The legendary Boston Red Sox pitcher's comments on "The Lead" seemed to come out of left field after Tapper had been asking Schilling about his controversial social media posts about transgender Americans and Muslims.
"I would like to ask you something as a person who is practicing the Jewish faith and has since you were young," began Schilling, a vocal Donald Trump supporter
who is mulling a 2018 Senate bid in Massachusetts.
"I don't understand -- and this is, maybe this is the amateur, non-politician in me -- I don't understand how people of Jewish faith can back the Democratic Party, which over the last 50 years has been so clearly anti-Israel, so clearly anti-Jewish Israel," Schilling continued. "I don't know what else would need to be done, said or happen for people to understand that they don't -- the Democratic Party is aligned for Israel only because we have agreements in place to make them have to be."
Tapper responded by telling Schilling he doesn't speak for Jews nor does he support either the Democratic or Republican parties, but guessed that perhaps "one of the reasons many Jews are Democrats has more to do with Democrats' support for social welfare programs and that sort of thing than it does for Israel."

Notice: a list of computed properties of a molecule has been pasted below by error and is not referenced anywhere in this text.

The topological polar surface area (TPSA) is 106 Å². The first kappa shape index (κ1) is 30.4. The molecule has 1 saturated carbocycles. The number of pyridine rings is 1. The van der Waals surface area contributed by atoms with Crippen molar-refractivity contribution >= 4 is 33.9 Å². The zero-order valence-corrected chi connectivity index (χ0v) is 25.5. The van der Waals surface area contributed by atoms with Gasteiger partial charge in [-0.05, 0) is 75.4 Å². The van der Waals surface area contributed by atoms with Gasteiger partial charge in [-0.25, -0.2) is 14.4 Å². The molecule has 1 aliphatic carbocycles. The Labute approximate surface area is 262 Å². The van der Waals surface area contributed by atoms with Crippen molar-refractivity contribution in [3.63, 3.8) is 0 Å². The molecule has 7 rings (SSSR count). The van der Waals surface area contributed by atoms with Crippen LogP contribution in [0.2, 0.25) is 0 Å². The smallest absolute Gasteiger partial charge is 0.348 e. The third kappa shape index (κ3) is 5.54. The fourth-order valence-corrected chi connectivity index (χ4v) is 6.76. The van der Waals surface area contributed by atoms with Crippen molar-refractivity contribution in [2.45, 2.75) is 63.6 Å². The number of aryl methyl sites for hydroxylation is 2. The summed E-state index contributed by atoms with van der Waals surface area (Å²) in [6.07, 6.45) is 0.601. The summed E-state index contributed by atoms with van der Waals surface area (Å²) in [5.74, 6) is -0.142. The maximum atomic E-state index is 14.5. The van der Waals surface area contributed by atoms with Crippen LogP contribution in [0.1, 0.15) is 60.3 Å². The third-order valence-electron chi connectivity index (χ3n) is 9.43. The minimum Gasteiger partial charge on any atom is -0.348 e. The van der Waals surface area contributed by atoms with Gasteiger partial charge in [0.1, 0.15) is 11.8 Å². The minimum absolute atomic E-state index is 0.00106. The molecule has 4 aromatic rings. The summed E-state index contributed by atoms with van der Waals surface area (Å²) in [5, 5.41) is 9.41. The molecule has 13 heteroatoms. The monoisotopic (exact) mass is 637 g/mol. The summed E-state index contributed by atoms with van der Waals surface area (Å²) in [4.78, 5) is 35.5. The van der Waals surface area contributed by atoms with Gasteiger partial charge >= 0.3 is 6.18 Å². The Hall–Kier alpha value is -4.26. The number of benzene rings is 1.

"That's fair," Schilling replied.
"And I know a lot of Jews who are very strong supporters of Israel do support the Republican Party, but again, I don't speak for Jews," Tapper added.
"Right, no, I know you don't. I just always find it a great conversation for somebody of your faith to -- because I want to understand the reason behind some of those things, so I appreciate that," Schilling said.
Schilling also said he needed to talk with his family before making a formal announcement about a Senate run.
"When you look at, I think the state of media and the politics now, conservative families are fair game," Schilling said. "And I don't know that they want to be put through that and I don't know that I would want to put them through that."
Schilling also questioned why the media focused on the Republican presidential nominee's vulgar 2005 comments about women rather than devote as much time to discussing Democratic candidate Hillary Clinton.
"I'm curious as to why we spend seven or eight news cycles talking about disgustingly crass, inappropriate, sexist comments he made 10 years ago over the fact that every single day WikiLeaks is showing us that Hillary Clinton is exactly the criminal we thought she was," Schilling said.